York County Democrats stick by Thompson despite state reprimand
The Democratic Party of York County stands by judicial candidate Sandra Thompson, although the chairman said he does not know why the York City-based attorney is facing a public reprimand from the state Supreme Court disciplinary board.
On Tuesday, Oct. 1, county Democratic chair Chad Baker sent a statement reaffirming the organization's support for Thompson.
In a follow-up email, Baker said the statement was not in defense of her, but one of support.
Baker said he does not know what led to the reprimand but added that he didn't think it would affect anyone's vote.
"Her record stands for itself and her experience both in and out of the courtroom has been nothing short of professional," he said. "Regardless of the complaint, I do not believe it to be severe nor do I believe it should be used to campaign against Ms. Thompson."
Thompson, a Democrat, is running against Matt Menges, a Republican, for the position opened by York County Court Judge John S. Kennedy's retirement in 2017.
Baker said that if the misconduct were more egregious, something more severe and swift would occur instead of the reprimand that has been suggested.
It remains unknown what led to Thompson's reprimand. The hearing at which she'll be admonished has not yet been scheduled. The reason for the reprimand will be released following the hearing, according to Stacey Witalec, spokeswoman for the Administrative Office of Pennsylvania Courts.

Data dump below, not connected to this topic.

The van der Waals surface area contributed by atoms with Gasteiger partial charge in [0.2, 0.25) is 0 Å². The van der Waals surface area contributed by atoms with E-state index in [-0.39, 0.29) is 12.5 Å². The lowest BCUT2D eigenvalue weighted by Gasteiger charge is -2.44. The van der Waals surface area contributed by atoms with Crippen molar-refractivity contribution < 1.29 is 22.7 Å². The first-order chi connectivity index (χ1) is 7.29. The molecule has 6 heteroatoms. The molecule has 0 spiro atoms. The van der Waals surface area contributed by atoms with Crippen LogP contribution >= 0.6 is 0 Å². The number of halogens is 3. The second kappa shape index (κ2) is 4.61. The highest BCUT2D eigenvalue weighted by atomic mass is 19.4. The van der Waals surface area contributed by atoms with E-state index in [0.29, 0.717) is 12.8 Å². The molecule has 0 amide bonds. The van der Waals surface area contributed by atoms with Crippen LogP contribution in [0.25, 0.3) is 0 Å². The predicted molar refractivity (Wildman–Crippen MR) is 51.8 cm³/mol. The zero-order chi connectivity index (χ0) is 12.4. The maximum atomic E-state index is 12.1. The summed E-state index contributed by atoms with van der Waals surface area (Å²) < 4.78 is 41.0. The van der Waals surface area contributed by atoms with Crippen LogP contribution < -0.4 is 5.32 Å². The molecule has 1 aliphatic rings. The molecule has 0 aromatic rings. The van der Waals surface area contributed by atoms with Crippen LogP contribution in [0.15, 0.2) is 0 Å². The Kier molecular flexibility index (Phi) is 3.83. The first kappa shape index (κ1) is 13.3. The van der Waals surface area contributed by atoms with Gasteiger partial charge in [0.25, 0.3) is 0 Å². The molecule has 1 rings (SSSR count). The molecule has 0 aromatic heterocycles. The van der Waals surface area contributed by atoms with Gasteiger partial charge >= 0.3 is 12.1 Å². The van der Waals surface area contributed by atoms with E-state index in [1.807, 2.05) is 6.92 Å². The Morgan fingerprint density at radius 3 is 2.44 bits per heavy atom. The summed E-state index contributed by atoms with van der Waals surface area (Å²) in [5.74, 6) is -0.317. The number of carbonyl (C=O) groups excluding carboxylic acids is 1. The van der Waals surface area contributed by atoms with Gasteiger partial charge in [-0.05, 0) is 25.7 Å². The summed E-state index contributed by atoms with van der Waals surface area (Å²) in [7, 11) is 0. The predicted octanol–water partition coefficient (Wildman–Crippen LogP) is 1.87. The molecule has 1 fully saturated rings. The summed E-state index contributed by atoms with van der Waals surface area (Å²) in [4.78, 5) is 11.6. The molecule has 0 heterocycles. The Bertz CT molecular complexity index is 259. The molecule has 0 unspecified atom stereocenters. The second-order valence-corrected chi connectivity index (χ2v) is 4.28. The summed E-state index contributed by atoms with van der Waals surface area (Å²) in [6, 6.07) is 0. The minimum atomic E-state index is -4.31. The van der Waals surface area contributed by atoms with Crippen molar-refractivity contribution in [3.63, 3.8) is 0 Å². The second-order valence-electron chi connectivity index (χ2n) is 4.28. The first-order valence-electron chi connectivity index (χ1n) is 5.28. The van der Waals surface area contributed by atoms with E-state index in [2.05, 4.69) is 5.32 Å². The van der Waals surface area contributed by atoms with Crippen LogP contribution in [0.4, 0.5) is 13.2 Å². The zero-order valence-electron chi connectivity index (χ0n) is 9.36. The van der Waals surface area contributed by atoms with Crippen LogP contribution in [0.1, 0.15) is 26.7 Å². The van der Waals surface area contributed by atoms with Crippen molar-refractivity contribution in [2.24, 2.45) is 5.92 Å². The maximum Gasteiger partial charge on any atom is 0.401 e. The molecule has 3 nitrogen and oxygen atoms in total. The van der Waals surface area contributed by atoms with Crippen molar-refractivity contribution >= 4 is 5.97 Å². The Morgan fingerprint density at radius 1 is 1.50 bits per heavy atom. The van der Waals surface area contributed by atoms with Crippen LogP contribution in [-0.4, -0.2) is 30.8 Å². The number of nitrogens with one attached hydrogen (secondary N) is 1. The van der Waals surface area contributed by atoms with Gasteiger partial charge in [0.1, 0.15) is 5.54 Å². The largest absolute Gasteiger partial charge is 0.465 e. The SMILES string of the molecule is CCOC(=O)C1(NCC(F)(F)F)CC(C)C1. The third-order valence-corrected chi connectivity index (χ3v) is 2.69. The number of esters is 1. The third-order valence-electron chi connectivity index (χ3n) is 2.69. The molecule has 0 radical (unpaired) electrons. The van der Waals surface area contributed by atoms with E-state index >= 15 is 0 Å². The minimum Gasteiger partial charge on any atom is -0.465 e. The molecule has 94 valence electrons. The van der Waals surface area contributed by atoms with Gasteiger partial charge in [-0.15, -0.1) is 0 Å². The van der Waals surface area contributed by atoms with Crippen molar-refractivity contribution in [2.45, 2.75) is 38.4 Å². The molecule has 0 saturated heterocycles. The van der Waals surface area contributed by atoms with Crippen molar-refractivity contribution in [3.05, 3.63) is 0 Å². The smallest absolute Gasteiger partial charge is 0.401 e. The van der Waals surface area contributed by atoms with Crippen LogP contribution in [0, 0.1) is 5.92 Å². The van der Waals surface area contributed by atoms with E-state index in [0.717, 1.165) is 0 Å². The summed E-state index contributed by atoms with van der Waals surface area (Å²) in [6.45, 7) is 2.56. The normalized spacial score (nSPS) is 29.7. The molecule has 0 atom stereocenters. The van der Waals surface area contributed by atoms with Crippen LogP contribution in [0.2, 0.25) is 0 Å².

Thompson did not return messages seeking comment Monday and Tuesday.
According to the disciplinary board's website, a public reprimand is one of five types of public discipline for misconduct. If an attorney is publicly reprimanded, he or she can still continue practicing law.
On Tuesday afternoon, York County GOP chairman Jeff Piccola said Thompson should "come clean" on the reprimand.
"I think she should immediately divulge what the charges are," he said.
He said sometimes misconduct can range from honest mistakes to more serious offenses.
“Depending on the seriousness of the charge and how many of them there are ... we certainly would be suggesting that she withdraw from the race," he said.
Piccola, a former state senator, himself was reprimanded by the state Supreme Court's disciplinary board in 2012 for failing to withdraw as counsel when a conflict of interest arose, according to records.
Thompson, a York City-based attorney who is president of the York NAACP and works at her own private law firm, made national headlines when she and four other black women had the police called on them at a Dover Township golf course in April 2018.
They alleged discrimination after former York County Commissioner Steve Chronister, whose family owns the Grandview Golf Course, called the police on them after the five wouldn't leave. He said he believed they were playing too slowly and were delaying other golfers.
The complaints prompted hearings from the Pennsylvania Human Relations Commission last year.
— Reach Christopher Dornblaser at email@example.com or on Twitter at @YDDornblaser.